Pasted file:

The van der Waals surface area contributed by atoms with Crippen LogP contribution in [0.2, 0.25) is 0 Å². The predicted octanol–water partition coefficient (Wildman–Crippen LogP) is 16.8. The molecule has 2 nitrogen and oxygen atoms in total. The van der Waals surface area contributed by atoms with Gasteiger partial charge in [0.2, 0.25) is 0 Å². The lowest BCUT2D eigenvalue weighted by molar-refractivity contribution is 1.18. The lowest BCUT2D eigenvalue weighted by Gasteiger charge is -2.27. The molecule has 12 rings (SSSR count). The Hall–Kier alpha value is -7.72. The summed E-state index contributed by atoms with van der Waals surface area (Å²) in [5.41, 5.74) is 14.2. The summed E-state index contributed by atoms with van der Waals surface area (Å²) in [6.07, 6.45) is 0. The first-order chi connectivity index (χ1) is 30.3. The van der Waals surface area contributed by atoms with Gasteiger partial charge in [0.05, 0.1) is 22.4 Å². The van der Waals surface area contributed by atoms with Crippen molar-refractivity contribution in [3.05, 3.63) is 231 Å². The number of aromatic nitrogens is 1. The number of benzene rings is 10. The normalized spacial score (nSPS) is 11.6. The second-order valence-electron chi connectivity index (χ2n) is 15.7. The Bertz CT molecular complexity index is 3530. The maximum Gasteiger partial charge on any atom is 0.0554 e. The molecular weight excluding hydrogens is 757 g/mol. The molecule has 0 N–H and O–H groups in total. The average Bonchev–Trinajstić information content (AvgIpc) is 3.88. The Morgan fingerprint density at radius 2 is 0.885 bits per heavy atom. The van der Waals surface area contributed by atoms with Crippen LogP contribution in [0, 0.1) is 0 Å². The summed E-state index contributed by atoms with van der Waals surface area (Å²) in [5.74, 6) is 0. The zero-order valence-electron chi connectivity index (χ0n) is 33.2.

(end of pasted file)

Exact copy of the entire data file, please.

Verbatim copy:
The van der Waals surface area contributed by atoms with Crippen LogP contribution in [0.2, 0.25) is 0 Å². The predicted octanol–water partition coefficient (Wildman–Crippen LogP) is 16.8. The molecule has 2 nitrogen and oxygen atoms in total. The van der Waals surface area contributed by atoms with Gasteiger partial charge in [0.2, 0.25) is 0 Å². The lowest BCUT2D eigenvalue weighted by molar-refractivity contribution is 1.18. The lowest BCUT2D eigenvalue weighted by Gasteiger charge is -2.27. The molecule has 12 rings (SSSR count). The Hall–Kier alpha value is -7.72. The summed E-state index contributed by atoms with van der Waals surface area (Å²) in [5.41, 5.74) is 14.2. The summed E-state index contributed by atoms with van der Waals surface area (Å²) in [6.07, 6.45) is 0. The first-order chi connectivity index (χ1) is 30.3. The van der Waals surface area contributed by atoms with Gasteiger partial charge in [0.05, 0.1) is 22.4 Å². The van der Waals surface area contributed by atoms with Crippen molar-refractivity contribution in [3.05, 3.63) is 231 Å². The number of aromatic nitrogens is 1. The number of benzene rings is 10. The normalized spacial score (nSPS) is 11.6. The second-order valence-electron chi connectivity index (χ2n) is 15.7. The Bertz CT molecular complexity index is 3530. The maximum Gasteiger partial charge on any atom is 0.0554 e. The molecular weight excluding hydrogens is 757 g/mol. The molecule has 0 N–H and O–H groups in total. The average Bonchev–Trinajstić information content (AvgIpc) is 3.88. The Morgan fingerprint density at radius 2 is 0.885 bits per heavy atom. The van der Waals surface area contributed by atoms with Crippen LogP contribution in [0, 0.1) is 0 Å². The summed E-state index contributed by atoms with van der Waals surface area (Å²) in [5.74, 6) is 0. The zero-order valence-electron chi connectivity index (χ0n) is 33.2.